I bring the stance of being open to learn, appreciation of the power of stories and the ability to translate ideas to all my work.
"I discovered that I could hear music
when people shared their stories."
In the fall of 1975, I arrived in New York City on a Greyhound bus clutching my pocketbook having been warned about purse-snatchers. Newly graduated from the University of Vermont, I came to study Infant and Parent Development at Bank Street College.
At Bank Street, I learned about children under three, families, observing, and quality programming. I learned even more about myself. When Ellen Galinsky hired me to work at the Infant and Family Center in 1976 I never dreamed that the lessons learned and people I met there would become the core of my life’s work.
I learned that being in charge was not the same as having all the answers. In fact, relationships and learning for all of us deepened when I grew confident and comfortable enough to say to a staff member or parent: “I don’t know. Let’s figure it out together.”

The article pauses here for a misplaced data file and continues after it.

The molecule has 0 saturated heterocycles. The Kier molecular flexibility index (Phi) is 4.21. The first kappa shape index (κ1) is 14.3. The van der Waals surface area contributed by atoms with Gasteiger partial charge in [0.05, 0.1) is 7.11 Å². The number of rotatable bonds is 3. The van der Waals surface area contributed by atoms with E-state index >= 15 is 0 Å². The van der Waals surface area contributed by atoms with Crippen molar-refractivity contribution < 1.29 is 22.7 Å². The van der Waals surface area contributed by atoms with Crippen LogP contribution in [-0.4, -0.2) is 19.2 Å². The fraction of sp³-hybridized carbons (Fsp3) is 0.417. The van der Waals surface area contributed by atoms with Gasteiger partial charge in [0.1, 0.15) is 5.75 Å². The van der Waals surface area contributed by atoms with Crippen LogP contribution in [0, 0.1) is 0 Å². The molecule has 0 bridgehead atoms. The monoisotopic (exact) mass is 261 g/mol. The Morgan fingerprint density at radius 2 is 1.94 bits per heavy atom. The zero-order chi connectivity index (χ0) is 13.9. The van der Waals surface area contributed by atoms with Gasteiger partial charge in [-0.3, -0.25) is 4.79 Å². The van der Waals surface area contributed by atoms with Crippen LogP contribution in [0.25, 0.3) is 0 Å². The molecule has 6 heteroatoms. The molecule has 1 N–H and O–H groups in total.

I discovered that I could hear music when people shared their stories. The realization that their insights could lead me -and others -to new possibilities was the start of my interest in documentation.
I began to write… about what we did to create quality and even more importantly, about the why behind our decisions about what to say and do. I began to see myself as a translator.
In the fall of 1983, I left the Family Center needing and wanting to stretch and grow in new ways. In all of my work since then – whether serving on the Early Head Start Advisory Committee, grounding the creators of Blue’s Clues in the magic of everyday moments for young children, gathering stories of community mobilization across the country or developing the first materials for military families with babies and toddlers – I bring the stance of being open to learn, appreciation of the power of stories to help people uncover their moment of effectiveness and the ability to translate ideas in ways that connect with those who are most likely to use them.